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Andrew H. Walker, ©istockphoto.com/EdStock
Donald Trump is running his presidential campaign as if it were the latest season of "The Apprentice," which is why it makes for great television and terrible politics.

Hey, you know what would make a great reality show? A presidential campaign.

Think about it. You get 17 guys, or mostly guys, and you get them all to beat up on each other, and then one by one, they get voted off the island/don’t get a rose/place fifth in the Iowa caucus. The show lasts for a year or so, and the winner gets to lose to Hillary Clinton in 2016.

Put in that context, doesn’t Donald Trump make a whole lot more sense?

Too many people in the media are covering Donald Trump as if he were a presidential candidate. I mean, OK, yes, technically, he is a presidential candidate. But his claim to fame is not politics. It’s reality television. So he’s running his campaign as if it were the 15th season of “The Apprentice.”

Say what you will about “The Apprentice,” but it could be enormously entertaining, especially when people behaved like obnoxious buffoons.

In 2011, I didn’t miss an episode of “Celebrity Apprentice” with a cast that included Gary Busey, who was nuts, and rock star Meat Loaf, who was also nuts. I’ll never forget when Meat Loaf launched into an expletive-laden, heavily bleeped tirade against Mr. Busey when Mr. Loaf thought Gary had stolen his paint supplies for a team art project. And when it turned out that Meat Loaf was looking in the wrong bag and it was all a misunderstanding, his “apology” for flipping out was, “Do your (bleep) artwork and get out of my (bleep) face!”

Wow. Suddenly Donald Trump’s squabble with Megyn Kelly doesn’t look bad at all, does it?

The mistake people are making in evaluating Trump’s current political success is that they are measuring him against the standards of a presidential campaign, where saying stupid and inflammatory things can get you into serious trouble. But this is campaign-as-reality-show, and in reality shows, stupid and inflammatory things are the signposts on the road to ratings glory. Trump even has “You’re fired!” as his own personal catchphrase. What’s Jeb Bush’s catchphrase? (I think “You’ve been Bush-whacked!” has real potential, but it still needs work.)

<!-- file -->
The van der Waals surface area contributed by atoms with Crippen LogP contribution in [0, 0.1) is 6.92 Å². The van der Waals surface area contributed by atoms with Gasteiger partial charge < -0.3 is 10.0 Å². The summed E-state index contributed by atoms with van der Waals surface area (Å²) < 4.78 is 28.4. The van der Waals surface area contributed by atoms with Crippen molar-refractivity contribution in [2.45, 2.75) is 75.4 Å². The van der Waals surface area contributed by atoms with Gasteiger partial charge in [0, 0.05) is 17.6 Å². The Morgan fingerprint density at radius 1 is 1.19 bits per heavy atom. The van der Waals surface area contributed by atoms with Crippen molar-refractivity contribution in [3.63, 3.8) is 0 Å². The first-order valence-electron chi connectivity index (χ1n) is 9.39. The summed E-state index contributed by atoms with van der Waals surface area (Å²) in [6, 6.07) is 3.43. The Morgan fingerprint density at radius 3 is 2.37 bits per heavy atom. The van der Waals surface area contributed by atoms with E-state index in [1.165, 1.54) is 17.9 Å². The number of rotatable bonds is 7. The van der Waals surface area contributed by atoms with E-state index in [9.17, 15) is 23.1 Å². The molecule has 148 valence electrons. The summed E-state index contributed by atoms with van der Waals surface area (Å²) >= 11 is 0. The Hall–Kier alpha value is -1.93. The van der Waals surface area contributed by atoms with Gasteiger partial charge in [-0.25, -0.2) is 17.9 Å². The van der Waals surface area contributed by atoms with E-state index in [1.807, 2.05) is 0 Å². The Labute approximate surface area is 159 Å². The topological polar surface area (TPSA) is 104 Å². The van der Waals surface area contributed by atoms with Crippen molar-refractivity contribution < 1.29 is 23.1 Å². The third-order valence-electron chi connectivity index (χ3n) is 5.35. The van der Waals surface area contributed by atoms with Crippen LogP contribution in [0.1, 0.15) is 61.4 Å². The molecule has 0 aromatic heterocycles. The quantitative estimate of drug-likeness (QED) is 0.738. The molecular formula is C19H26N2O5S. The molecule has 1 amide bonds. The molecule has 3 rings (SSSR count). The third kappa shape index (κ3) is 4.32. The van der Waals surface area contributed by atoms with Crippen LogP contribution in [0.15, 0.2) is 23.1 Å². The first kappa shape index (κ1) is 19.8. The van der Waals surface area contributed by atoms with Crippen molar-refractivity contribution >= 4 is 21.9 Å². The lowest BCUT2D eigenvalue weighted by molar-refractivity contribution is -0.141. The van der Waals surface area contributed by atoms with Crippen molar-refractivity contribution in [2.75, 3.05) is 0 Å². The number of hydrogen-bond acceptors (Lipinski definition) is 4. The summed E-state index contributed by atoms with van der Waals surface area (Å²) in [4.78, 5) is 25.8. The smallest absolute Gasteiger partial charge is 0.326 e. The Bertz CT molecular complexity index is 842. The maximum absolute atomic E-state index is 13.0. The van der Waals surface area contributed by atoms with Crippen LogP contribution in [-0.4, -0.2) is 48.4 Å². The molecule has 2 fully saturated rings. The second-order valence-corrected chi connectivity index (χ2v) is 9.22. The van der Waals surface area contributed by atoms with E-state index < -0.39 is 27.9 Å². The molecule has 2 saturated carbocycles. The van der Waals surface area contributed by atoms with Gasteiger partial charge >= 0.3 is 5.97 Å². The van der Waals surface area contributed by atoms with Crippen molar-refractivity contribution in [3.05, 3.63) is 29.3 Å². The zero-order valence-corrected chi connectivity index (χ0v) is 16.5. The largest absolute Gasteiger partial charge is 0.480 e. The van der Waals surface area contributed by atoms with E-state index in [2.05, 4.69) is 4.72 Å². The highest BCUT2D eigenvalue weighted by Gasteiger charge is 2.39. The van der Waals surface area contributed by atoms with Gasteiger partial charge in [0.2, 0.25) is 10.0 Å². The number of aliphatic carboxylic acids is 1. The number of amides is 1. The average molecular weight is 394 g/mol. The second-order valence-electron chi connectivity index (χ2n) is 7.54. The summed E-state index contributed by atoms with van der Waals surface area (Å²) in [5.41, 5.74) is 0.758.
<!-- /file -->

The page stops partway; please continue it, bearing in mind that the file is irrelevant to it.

Consider that the first Republican debate was one of the highest-rated cable programs in the history of television. Why? Do you really think it was because everyone had suddenly taken a high-minded interest in the future of our republic? Or did everyone just want to see Donald Trump’s head explode on live TV?

From the get-go, he did not disappoint. When asked the first question about nasty epithets he’s hurled at women, Trump’s response was “only Rosie O’Donnell,” which, while not true, was a perfect reality TV response.

Meat Loaf would have been proud.

Trump fans say their hero is “a breath of fresh air” and “someone who speaks his mind.” And they’re right. The fact that what he says is either ignorant, vicious or both, or that it often directly contradicts something he has said before, doesn’t matter at all. His supporters don’t care about the content of what he says; they’re just impressed that he’s reckless enough to say it.

And can you really blame them? The Bachelorette’s got nothing on this. When have the Kardashians ever been half as entertaining as Donald Trump?

It may be sort of cute now, but what makes for great TV does not necessarily correlate with a great way to pick a president.

For my part, I think that the sooner America changes the channel, the better.

Jim Bennett is a recovering actor, theater producer and politico, and he writes about pop culture and politics at his blog, stallioncornell.com.